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Panel advances victim's family execution witness bill

A Senate committee advances a bill that would allow victims families to witness death row executions. The Senate Judiciary Committee approved Senate Bill 52 on a voice vote Wednesday.
LITTLE ROCK, AR - A Senate committee advances a bill that would allow victims families to witness death row executions. The Senate Judiciary Committee approved Senate Bill 52 on a voice vote Wednesday.

The Arkansas Department of Correction spoke out against the bill citing emotional reaction from victims’ families and lack of space.

"I understand the sentiment, the department does, but we don't have the facilities to make this happen, we just don't," Dina Tyler with ADC says.

But Bilenda Harris-Ritter told the committee her parents were murdered in 1981 and she supports the bill.

“I don't believe the department of corrections staff knows how victims feel," Harris-Ritter says.

The judiciary committee agreed, advancing the bill up to the full senate.

But that death penalty bill is not the only issue being discussed.

The judiciary committee set aside 90 minutes Thursday to hear from those both in support and against ending capital punishment.

Arkansas hasn't executed an inmate since November 2005. Right now, 37 men sit on death row.

Didi Sallings, the head of Arkansas Public Defender Commission, spoke in support of ending capital punishment citing increased costs to the state to defend capital cases and studies that indicate the death penalty is not a deterrent.

Bob McMahon, director of the state Prosecutor Coordinator Office, told the committee that prosecutors throughout the state are able to extract pleas from defendants looking to avoid the death penalty. Prosecutors say that process increases judicial efficiency.

More emotional testimony came from individuals directly effected by violent crime and capital punishment.

Donald Schmidt told the committee nothing needs to change. His son Jonathan Schmidt was a Trumann Police officer shot and killed during a traffic stop in April 2011 by Jerry Lard.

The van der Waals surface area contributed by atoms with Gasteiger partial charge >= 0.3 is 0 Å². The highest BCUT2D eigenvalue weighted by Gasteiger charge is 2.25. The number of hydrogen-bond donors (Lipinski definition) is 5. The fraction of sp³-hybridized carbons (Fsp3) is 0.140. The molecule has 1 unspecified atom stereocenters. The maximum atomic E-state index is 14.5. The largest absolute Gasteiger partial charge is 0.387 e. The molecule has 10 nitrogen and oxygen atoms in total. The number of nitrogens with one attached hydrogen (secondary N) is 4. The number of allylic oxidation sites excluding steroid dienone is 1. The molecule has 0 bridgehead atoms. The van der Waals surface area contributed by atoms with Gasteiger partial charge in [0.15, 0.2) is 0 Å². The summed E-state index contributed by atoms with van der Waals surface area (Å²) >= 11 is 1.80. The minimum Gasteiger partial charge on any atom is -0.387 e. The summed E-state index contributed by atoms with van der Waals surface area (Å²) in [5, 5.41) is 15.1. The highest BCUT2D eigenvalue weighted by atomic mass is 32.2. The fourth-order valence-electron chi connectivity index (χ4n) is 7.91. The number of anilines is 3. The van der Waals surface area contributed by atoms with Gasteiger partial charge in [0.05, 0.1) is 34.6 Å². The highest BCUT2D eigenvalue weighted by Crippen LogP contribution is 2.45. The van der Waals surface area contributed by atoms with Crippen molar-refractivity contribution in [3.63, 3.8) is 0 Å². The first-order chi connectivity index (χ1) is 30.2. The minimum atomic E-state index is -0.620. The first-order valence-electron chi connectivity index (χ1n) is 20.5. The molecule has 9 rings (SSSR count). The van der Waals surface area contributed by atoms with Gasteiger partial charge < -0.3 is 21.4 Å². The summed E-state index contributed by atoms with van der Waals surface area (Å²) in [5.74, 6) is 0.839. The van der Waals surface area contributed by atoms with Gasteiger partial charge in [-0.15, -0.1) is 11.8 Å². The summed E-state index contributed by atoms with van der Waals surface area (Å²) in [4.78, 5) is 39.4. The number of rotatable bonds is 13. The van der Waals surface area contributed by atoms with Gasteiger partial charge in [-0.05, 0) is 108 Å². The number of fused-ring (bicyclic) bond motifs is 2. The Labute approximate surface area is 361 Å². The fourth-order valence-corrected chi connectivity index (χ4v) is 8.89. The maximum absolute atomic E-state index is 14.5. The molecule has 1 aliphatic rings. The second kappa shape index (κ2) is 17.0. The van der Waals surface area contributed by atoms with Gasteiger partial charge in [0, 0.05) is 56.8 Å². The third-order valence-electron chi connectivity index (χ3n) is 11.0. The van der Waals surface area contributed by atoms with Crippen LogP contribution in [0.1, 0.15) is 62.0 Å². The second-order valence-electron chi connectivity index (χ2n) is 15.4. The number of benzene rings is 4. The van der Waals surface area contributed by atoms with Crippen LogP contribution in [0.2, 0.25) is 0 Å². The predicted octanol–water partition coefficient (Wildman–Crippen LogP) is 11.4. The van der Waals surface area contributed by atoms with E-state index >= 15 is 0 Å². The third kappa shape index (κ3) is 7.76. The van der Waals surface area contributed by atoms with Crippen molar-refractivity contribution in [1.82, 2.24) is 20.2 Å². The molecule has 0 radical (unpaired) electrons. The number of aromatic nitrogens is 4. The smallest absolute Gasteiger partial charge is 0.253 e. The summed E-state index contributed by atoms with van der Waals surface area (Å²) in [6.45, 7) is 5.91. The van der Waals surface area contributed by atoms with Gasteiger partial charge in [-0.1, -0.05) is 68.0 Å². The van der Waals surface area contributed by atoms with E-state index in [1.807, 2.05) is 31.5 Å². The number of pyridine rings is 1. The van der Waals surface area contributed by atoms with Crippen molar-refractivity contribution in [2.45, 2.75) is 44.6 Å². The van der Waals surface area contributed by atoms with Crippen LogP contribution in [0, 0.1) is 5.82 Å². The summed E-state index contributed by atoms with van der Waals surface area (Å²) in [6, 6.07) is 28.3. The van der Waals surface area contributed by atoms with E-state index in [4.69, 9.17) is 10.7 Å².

"He executed my son. He didn't murder him, he didn't kill him, he executed him," Schmidt says. "Jerry Lard deserves the death penalty. And I hope to God the state of Arkansas carries it out."

Ray Krone thinks differently. He spent ten years on death row in Arizona wrongly convicted of murder before DNA evidence freed him.

"There's a lot of things to consider in the death penalty folks but please keep in mind the fact that we make mistakes and that innocent people can be sentenced to death and that's on all our heads," Krone says.

Connecticut, Illinois, New Mexico and New Jersey have abolished the death penalty, but there is no legislation filed or planned in Arkansas to do the same.

Committee chairman Sen Jeremy Hutchinson (R-Benton) says it’s good to hear from both sides.

"You come down here with preconceived notions and you don't have all the facts," Hutchinson says. “Minds may not have necessarily changed today but I think something as important as the death penalty, you should review the facts and your beliefs.”

The death penalty will come up again in that committee. The Arkansas Supreme Court ruled last summer the legislature gave too much discretion to the Department of Correction on how to carry out executions.

Lawmakers still must pass a law during the session that can survive another court challenge.

Governor Beebe told reporters earlier this month he would sign legislation abolishing the death penalty if it shows up on his desk.

But, both House and Senate leadership say no lawmaker has indicated an interest in filing legislation.
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